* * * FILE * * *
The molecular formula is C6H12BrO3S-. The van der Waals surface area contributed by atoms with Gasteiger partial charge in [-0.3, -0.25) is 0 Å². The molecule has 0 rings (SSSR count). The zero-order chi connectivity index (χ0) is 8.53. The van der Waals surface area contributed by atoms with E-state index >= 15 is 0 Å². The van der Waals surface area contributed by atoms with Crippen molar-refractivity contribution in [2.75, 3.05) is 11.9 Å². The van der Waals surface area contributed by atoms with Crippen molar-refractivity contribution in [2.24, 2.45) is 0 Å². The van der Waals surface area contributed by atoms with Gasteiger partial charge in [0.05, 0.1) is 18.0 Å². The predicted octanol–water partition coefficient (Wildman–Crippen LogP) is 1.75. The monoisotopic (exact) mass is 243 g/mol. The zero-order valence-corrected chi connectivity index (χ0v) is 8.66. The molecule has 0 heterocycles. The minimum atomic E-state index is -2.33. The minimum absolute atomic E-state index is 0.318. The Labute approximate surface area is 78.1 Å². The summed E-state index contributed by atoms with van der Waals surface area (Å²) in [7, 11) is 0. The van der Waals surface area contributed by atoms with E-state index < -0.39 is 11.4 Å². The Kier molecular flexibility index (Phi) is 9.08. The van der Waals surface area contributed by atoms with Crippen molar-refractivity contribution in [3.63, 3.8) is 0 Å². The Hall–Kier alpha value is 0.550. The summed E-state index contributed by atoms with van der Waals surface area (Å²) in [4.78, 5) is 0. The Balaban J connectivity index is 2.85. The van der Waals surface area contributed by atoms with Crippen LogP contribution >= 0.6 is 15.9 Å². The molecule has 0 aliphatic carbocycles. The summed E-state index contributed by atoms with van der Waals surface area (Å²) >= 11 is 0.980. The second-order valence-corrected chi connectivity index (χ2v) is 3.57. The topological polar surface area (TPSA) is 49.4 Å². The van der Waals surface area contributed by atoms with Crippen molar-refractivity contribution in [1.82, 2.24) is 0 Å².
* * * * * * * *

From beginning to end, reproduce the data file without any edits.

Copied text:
The molecular formula is C6H12BrO3S-. The van der Waals surface area contributed by atoms with Gasteiger partial charge in [-0.3, -0.25) is 0 Å². The molecule has 0 rings (SSSR count). The zero-order chi connectivity index (χ0) is 8.53. The van der Waals surface area contributed by atoms with E-state index >= 15 is 0 Å². The van der Waals surface area contributed by atoms with Crippen molar-refractivity contribution in [2.75, 3.05) is 11.9 Å². The van der Waals surface area contributed by atoms with Crippen molar-refractivity contribution in [2.24, 2.45) is 0 Å². The van der Waals surface area contributed by atoms with Gasteiger partial charge in [0.05, 0.1) is 18.0 Å². The predicted octanol–water partition coefficient (Wildman–Crippen LogP) is 1.75. The monoisotopic (exact) mass is 243 g/mol. The zero-order valence-corrected chi connectivity index (χ0v) is 8.66. The molecule has 0 heterocycles. The minimum atomic E-state index is -2.33. The minimum absolute atomic E-state index is 0.318. The Labute approximate surface area is 78.1 Å². The summed E-state index contributed by atoms with van der Waals surface area (Å²) in [7, 11) is 0. The van der Waals surface area contributed by atoms with E-state index < -0.39 is 11.4 Å². The Kier molecular flexibility index (Phi) is 9.08. The van der Waals surface area contributed by atoms with Crippen molar-refractivity contribution in [3.63, 3.8) is 0 Å². The Hall–Kier alpha value is 0.550. The summed E-state index contributed by atoms with van der Waals surface area (Å²) in [4.78, 5) is 0. The Balaban J connectivity index is 2.85. The van der Waals surface area contributed by atoms with Crippen LogP contribution >= 0.6 is 15.9 Å². The molecule has 0 aliphatic carbocycles. The summed E-state index contributed by atoms with van der Waals surface area (Å²) >= 11 is 0.980. The second-order valence-corrected chi connectivity index (χ2v) is 3.57. The topological polar surface area (TPSA) is 49.4 Å². The van der Waals surface area contributed by atoms with Crippen molar-refractivity contribution in [1.82, 2.24) is 0 Å².